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Stoneways Marine 2021 - LEADERBOARD

Light at the end of the tunnel?

by Guy Nowell 4 Sep 2020 14:53 BST

We need some light at the end of the tunnel, we really do. In the last few days we have seen the cancellation of the Youth America’s Cup, the Singapore Yacht Show, the Maxi Yacht Rolex Cup, and the Swan Rolex Cup. That’s New Zealand, Singapore, and Sardinia - not exactly a geographical cluster. If we could, we should just cancel 2020 altogether.

In Hong Kong, social distancing restrictions have been ‘lifted’ a couple of degrees, and the RHKYC is hopeful that its season-opening Autumn Regatta will take place in the usual September slot, subject to race permits being issued by relevant Government authorities. Yes, please hold your breath. The Autumn Regatta takes place on Victoria Harbour, and usually involves almost 100 boats from the one-design classes and a substantial turnout of Big Boats too. When there’s a dollop of sunshine to put a sparkle on the skyscraper scenery, it always looks great!

The America’s Cup has gone through another round of shenanigans recently – in the first place there was a lot of mudslinging going on about misappropriation of public money, so in came the auditors – who handed out a ‘clean’ verdict all round. Of course, this merely serves to remind us that auditors can do whatever they like with the numbers, and produce whatever result is required. Being a bit old fashioned, we can never work out whether the real AC contest is on the water or off. However, if it was all simple and straightforward, “18ft on the waterline, start 14.00 Saturday” as they used to call it in Sydney, then Sail-World’s New Zealand Editor, Richard Gladwell, wouldn’t have anything to write about – and he does it so well!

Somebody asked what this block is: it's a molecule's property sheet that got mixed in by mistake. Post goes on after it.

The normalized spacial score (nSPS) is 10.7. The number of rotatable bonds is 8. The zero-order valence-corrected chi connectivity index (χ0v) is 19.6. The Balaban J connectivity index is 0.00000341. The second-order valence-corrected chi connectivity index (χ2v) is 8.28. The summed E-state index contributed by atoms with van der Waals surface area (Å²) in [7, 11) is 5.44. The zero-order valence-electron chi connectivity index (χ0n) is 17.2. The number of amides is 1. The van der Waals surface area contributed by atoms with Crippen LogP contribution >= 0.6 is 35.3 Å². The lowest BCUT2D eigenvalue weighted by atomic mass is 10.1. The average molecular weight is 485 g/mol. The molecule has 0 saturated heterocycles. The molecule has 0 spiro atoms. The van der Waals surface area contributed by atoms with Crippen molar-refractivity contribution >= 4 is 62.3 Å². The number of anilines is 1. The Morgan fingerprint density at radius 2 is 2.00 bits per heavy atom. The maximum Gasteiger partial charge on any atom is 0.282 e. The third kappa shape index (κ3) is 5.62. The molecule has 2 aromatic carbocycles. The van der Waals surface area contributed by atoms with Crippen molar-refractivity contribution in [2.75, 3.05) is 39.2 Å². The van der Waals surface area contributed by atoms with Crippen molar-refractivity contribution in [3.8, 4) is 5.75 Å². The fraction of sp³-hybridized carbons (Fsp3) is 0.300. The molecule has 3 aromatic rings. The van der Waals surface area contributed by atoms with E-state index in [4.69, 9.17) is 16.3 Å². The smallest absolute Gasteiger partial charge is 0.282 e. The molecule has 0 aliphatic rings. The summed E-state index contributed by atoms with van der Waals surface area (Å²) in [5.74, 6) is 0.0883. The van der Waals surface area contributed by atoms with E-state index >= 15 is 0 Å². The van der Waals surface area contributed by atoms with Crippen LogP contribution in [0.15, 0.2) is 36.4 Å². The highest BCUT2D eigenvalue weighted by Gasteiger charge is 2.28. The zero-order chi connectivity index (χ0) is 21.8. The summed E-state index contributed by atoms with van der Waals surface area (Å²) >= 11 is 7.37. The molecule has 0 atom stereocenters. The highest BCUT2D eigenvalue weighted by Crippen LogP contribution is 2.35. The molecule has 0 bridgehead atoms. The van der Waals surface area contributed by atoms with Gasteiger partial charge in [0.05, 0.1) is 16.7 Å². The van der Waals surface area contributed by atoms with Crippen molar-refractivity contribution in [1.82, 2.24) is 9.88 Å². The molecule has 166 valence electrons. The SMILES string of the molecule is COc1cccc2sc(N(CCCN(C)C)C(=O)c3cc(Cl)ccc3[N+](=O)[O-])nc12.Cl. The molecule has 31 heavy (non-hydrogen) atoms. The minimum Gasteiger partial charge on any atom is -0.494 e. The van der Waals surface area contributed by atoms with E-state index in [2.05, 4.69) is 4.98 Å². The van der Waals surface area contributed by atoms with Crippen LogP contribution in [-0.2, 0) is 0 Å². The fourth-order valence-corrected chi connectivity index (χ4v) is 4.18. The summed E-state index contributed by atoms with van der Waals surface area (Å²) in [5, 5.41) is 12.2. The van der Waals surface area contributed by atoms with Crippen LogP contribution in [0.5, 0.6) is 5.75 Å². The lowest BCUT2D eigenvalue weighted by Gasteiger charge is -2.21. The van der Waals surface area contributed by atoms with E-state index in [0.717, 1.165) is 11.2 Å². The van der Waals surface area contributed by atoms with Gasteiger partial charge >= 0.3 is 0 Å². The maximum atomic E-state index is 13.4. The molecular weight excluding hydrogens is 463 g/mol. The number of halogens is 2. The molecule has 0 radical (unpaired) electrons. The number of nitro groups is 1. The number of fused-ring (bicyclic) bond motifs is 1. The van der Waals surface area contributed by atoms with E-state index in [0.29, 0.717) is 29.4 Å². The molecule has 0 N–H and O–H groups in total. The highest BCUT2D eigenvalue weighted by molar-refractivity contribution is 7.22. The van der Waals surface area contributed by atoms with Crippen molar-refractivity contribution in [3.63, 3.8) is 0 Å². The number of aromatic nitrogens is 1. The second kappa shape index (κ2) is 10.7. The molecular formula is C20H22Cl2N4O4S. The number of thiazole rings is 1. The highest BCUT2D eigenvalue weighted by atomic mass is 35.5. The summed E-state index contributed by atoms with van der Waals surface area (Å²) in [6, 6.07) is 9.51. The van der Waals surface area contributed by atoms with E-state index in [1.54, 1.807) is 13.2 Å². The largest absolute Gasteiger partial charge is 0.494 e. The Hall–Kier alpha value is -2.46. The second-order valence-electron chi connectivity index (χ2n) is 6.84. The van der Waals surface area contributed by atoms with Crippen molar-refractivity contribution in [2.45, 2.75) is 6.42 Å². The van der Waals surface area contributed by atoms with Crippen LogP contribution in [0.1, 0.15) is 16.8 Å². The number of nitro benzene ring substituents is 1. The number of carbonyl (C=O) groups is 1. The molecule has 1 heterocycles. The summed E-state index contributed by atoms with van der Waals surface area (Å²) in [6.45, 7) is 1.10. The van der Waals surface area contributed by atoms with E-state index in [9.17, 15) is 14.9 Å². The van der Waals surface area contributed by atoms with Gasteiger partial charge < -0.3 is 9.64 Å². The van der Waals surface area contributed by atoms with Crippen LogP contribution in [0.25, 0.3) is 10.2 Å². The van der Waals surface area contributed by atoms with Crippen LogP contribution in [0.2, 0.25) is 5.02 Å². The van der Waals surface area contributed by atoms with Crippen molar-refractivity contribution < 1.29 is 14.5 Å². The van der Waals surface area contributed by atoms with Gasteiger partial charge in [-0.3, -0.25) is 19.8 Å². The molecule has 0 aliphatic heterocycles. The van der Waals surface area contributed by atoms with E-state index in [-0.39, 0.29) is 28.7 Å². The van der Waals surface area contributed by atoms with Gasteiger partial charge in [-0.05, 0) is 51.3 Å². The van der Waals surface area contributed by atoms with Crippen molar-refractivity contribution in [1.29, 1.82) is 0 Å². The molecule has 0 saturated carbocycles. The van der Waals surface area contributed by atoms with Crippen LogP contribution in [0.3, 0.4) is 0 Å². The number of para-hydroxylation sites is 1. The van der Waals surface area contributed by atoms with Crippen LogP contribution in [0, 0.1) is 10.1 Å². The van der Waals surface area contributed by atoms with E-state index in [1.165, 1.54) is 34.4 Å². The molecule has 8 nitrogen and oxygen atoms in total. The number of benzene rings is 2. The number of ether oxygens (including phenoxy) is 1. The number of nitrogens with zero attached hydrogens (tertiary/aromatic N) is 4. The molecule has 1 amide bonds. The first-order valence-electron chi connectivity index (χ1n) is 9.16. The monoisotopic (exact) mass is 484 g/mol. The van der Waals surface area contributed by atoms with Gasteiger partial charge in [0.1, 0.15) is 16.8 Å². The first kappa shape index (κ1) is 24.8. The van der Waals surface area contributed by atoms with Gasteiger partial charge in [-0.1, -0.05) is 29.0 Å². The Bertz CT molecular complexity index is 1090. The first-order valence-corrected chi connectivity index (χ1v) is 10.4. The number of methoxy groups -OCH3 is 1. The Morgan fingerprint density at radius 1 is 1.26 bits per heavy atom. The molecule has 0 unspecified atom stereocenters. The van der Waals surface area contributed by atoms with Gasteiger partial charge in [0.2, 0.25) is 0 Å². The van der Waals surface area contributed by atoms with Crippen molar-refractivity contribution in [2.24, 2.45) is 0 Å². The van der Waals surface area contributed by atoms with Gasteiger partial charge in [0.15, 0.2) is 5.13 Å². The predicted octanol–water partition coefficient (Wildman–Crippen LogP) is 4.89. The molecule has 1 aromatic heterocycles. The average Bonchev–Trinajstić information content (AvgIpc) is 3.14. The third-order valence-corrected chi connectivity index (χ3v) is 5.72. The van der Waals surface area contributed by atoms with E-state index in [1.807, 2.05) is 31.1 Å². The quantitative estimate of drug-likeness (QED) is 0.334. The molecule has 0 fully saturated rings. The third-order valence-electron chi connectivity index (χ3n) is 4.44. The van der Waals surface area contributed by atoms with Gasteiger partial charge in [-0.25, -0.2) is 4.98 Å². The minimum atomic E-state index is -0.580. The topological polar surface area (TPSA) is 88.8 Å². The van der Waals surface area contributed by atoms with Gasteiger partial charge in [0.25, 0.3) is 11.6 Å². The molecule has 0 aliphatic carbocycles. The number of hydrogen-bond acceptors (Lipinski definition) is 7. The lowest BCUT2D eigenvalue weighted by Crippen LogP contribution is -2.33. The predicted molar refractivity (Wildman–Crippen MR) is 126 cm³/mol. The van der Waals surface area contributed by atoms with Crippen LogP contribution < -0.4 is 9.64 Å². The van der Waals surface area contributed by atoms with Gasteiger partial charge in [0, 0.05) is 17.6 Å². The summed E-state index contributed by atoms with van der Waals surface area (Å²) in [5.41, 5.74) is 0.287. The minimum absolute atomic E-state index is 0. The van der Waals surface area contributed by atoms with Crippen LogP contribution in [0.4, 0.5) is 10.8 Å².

As an antidote to cancellations, the 70th Bermuda Gold Cup is going ahead (26-30 October), postponed from March. We reckon if it takes place the same year, that’s a legitimate postponement. And continuing on a positive note, the newly-revamped Lantau Yacht Club marina welcomed its first floating visitors a few days ago. Now there’s somewhere in Hong Kong to park a 100ft superyacht, in case that has been worrying you.

And lastly, another cancellation: the annual Yachting Journalists’ Association MS Amlin Yachtsman of the Year Award, always abbreviated to the YJA YOTY. This is one of the very few awards in the sporting world that does not carry a load of baggage in the form of commercial endorsements, and is therefore worth all the other put together. Members of the UK’s Yachting Journalists’ Association (and yes, Sail- World Asia’s Editor is among them) vote, sit down to a cracking good lunch, and hand out the bragging rights. When someone wins the YOTY it is because a bunch of journos with no commercial axe to grind think he or she is worth it. The last time I was lucky enough to be in London for the occasion, lunch was at Trinity House and my companions over the lobster bisque were Clare Francis and Sir Robin Knox-Johnson. There are some small perks in this profession!

Guy Nowell, Asia Editor,

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